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Neuromodulation. 2014 Aug;17(6):515-50; discussion 550. doi: 10.1111/ner.12208.

The appropriate use of neurostimulation of the spinal cord and peripheral nervous system for the treatment of chronic pain and ischemic diseases: the Neuromodulation Appropriateness Consensus Committee.

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Center for Pain Relief, Charleston, WV, USA.



The Neuromodulation Appropriateness Consensus Committee (NACC) of the International Neuromodulation Society (INS) evaluated evidence regarding the safety and efficacy of neurostimulation to treat chronic pain, chronic critical limb ischemia, and refractory angina and recommended appropriate clinical applications.


The NACC used literature reviews, expert opinion, clinical experience, and individual research. Authors consulted the Practice Parameters for the Use of Spinal Cord Stimulation in the Treatment of Neuropathic Pain (2006), systematic reviews (1984 to 2013), and prospective and randomized controlled trials (2005 to 2013) identified through PubMed, EMBASE, and Google Scholar.


Neurostimulation is relatively safe because of its minimally invasive and reversible characteristics. Comparison with medical management is difficult, as patients considered for neurostimulation have failed conservative management. Unlike alternative therapies, neurostimulation is not associated with medication-related side effects and has enduring effect. Device-related complications are not uncommon; however, the incidence is becoming less frequent as technology progresses and surgical skills improve. Randomized controlled studies support the efficacy of spinal cord stimulation in treating failed back surgery syndrome and complex regional pain syndrome. Similar studies of neurostimulation for peripheral neuropathic pain, postamputation pain, postherpetic neuralgia, and other causes of nerve injury are needed. International guidelines recommend spinal cord stimulation to treat refractory angina; other indications, such as congestive heart failure, are being investigated.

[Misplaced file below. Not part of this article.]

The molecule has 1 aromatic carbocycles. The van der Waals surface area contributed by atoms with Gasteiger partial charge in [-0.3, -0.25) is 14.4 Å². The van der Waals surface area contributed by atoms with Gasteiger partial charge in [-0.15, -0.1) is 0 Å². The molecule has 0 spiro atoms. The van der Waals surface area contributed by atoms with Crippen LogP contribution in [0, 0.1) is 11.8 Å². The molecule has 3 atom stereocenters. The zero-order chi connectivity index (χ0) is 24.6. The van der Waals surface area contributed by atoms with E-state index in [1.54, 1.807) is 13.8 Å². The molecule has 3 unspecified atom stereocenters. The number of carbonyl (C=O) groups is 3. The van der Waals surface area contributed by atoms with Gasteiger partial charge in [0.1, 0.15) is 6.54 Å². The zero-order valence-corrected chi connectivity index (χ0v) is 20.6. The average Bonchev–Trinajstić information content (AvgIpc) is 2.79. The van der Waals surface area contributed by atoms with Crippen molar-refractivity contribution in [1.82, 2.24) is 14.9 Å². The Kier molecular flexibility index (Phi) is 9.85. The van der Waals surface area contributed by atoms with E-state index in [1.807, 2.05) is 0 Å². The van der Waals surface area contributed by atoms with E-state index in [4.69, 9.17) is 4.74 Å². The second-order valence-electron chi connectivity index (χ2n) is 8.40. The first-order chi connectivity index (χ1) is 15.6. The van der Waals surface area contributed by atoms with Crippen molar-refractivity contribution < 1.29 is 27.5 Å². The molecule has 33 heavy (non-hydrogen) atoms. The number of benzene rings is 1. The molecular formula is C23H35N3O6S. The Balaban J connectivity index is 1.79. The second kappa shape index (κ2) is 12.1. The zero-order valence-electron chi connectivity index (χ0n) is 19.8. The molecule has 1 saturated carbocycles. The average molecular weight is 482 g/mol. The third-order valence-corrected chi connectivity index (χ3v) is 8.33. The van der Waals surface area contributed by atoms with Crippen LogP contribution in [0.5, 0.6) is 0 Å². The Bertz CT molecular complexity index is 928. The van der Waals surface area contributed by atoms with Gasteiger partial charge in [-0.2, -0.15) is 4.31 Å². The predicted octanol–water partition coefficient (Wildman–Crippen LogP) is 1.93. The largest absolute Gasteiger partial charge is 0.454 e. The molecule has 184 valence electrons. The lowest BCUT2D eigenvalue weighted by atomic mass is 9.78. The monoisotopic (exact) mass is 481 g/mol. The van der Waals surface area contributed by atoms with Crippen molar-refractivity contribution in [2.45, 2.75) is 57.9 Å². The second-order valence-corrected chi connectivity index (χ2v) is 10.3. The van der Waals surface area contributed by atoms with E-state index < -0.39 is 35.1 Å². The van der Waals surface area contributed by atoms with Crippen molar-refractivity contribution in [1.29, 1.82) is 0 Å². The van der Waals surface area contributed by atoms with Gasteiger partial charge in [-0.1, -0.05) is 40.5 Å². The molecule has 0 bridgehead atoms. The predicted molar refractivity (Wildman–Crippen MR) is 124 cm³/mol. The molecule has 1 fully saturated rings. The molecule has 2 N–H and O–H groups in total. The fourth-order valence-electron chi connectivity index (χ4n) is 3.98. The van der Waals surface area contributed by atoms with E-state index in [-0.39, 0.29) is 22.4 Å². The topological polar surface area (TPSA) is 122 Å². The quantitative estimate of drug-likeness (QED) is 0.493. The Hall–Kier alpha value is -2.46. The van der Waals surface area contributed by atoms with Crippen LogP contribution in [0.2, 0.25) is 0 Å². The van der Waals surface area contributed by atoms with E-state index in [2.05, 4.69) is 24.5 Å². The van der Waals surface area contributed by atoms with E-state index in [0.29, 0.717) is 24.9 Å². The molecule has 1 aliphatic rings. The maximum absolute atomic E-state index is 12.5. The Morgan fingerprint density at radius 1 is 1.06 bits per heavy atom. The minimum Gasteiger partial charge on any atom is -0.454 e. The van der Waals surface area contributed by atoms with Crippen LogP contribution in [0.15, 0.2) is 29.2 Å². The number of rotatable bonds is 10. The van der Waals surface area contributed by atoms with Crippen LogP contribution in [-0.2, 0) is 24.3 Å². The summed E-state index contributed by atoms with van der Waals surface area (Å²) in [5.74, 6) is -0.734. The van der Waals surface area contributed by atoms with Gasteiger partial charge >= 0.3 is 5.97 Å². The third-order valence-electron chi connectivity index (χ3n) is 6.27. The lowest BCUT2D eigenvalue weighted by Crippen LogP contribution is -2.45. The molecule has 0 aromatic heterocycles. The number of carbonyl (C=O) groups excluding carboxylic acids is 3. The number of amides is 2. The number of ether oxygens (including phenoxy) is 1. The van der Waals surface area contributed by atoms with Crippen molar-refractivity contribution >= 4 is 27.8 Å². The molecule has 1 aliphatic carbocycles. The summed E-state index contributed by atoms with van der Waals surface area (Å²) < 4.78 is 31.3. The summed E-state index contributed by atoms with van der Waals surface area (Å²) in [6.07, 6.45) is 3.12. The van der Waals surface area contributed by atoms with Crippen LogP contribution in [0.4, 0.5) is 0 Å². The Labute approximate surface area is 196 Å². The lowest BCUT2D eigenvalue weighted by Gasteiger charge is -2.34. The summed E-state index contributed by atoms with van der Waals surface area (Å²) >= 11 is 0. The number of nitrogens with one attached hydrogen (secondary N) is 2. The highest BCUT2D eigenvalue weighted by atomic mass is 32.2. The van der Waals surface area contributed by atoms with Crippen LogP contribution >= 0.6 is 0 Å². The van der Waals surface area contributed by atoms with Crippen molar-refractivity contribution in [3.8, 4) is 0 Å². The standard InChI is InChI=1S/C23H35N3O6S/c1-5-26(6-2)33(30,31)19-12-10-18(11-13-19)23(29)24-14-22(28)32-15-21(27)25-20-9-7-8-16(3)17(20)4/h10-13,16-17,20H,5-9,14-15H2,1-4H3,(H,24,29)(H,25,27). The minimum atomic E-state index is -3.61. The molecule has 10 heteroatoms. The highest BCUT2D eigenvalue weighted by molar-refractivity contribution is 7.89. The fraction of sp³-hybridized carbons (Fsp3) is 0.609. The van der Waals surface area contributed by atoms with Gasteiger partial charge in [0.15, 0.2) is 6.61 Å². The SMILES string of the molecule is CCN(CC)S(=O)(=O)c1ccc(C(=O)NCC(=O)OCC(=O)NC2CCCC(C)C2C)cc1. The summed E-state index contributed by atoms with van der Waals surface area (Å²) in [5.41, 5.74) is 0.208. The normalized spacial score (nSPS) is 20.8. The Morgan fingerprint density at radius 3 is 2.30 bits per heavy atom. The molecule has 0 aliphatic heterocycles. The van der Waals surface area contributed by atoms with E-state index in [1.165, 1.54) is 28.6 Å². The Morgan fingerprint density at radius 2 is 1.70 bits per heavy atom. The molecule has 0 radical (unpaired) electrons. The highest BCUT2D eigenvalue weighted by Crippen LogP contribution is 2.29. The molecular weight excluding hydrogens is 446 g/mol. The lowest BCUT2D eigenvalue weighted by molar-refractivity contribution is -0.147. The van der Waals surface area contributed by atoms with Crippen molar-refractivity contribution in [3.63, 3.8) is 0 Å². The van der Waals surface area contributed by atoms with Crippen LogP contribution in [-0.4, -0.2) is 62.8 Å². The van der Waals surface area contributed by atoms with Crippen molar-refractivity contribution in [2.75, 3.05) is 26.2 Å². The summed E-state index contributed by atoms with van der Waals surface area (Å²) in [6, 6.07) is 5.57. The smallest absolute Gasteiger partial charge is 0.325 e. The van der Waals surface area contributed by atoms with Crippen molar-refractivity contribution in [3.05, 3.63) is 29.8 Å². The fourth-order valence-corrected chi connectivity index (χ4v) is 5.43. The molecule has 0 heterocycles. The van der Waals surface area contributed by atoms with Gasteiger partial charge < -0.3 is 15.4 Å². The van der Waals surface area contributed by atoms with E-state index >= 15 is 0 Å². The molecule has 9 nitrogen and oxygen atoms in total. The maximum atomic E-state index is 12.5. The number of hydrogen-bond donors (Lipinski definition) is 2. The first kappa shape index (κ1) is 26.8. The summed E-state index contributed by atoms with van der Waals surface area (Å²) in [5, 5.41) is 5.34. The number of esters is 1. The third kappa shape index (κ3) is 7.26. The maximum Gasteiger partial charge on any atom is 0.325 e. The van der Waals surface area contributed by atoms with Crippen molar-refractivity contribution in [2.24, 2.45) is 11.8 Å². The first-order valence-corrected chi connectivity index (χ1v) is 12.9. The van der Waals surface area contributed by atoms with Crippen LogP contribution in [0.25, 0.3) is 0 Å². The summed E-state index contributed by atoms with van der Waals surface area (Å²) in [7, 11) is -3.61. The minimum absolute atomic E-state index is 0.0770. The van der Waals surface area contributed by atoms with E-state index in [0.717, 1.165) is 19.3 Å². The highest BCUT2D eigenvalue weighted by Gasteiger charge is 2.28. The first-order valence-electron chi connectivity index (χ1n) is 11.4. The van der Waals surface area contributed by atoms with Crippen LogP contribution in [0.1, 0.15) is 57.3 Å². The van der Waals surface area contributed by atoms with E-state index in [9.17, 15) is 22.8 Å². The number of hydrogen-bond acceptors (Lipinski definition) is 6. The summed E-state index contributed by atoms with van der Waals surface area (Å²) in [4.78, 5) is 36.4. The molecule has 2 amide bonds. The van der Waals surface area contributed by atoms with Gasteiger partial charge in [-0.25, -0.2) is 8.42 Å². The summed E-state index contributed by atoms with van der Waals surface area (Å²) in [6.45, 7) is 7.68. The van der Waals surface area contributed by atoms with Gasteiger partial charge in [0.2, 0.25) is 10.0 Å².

Appropriate neurostimulation is safe and effective in some chronic pain conditions. Technological refinements and clinical evidence will continue to expand its use. The NACC seeks to facilitate the efficacy and safety of neurostimulation.


Angina pectoris; Reynaud's syndrome; chronic pain; complex regional pain syndrome; failed back surgery syndrome; high-frequency electrical stimulation; ischemic pain; neuropathic pain; nociceptive pain; phantom limb pain; postherpetic neuralgia; spinal cord stimulation

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